“You have a very nice walking route, but you must reconsider going close to the Vatnajokull. A volcano has erupted last month and vaporized a portion of glacier. The steam and water cut a canyon. You will be trapped there.” The ranger’s English was a surprise in the haunting, stark wasteland of the Icelandic Highlands. Growing up in New England, one grows accustomed to a staid, granitic landscape devoid of dynamism or vigorous geomorphology. When the Old Man in the Mountain dissolved to talus, that was news. A volcano vaporizing a glacier? Novelty in extremis.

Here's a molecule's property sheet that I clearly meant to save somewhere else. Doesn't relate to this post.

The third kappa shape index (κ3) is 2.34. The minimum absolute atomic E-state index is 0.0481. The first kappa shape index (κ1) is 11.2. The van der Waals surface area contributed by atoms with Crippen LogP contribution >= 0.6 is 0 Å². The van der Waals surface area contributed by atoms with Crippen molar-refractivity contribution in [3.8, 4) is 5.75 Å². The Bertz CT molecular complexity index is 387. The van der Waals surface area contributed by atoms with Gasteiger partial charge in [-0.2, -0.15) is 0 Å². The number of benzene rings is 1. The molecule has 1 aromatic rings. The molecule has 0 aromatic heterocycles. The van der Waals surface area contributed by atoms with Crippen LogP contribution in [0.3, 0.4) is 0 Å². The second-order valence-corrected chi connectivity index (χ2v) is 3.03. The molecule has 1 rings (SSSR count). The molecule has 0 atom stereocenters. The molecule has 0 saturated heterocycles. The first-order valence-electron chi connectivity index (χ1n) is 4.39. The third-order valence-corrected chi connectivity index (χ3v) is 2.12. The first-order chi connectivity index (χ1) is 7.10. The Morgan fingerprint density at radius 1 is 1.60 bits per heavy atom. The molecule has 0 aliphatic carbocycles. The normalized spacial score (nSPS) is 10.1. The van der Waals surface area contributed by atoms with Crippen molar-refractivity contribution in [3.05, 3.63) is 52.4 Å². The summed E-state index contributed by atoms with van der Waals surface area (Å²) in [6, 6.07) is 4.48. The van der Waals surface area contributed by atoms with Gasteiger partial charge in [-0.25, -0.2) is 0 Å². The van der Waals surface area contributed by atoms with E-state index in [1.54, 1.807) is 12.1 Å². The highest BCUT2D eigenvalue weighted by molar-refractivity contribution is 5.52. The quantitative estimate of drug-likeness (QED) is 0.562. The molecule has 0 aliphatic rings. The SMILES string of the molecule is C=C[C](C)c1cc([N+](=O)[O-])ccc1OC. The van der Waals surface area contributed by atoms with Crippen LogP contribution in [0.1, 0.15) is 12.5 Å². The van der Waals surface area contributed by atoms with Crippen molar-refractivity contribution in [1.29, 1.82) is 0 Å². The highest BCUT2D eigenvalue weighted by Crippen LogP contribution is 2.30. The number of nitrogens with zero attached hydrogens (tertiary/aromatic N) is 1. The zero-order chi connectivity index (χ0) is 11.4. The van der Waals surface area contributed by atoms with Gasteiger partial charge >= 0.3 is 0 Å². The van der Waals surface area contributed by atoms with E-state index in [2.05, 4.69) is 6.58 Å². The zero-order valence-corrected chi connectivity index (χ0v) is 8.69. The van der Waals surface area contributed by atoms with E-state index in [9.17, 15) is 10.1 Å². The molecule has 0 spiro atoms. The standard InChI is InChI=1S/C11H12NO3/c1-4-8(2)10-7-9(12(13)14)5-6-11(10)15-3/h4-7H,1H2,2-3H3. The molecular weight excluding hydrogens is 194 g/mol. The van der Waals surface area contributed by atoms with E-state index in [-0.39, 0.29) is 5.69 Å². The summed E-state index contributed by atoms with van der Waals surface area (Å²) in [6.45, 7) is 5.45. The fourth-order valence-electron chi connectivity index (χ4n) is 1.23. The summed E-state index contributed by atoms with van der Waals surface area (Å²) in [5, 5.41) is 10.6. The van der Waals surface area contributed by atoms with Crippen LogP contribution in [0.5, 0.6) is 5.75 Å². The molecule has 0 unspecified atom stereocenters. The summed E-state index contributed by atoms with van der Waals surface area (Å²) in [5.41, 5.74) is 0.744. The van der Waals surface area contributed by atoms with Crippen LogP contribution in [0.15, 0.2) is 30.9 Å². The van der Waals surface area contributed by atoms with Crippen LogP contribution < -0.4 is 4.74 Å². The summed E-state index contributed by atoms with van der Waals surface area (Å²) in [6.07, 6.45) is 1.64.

Finding myself in Iceland for a family wedding, I thought it smart to extend my ticket and go for a short walk in the Highlands. This was surprising easy: public buses with high clearance and all-wheel drive run into the volcanic wastes each morning, and handling the logistics for a two-week trip took barely an afternoon of wandering Bloom-like around downtown Reykjavik. Like New Zealand, this small island’s tourism game is strong, with strong Nordic infrastructure, a full spectrum of accommodation, elevated food, and incredible backcountry easily reachable by public transportation. I walked across this small island, through the highlands, around the icecaps, and finished on the coast via the famous Laugavegur Route.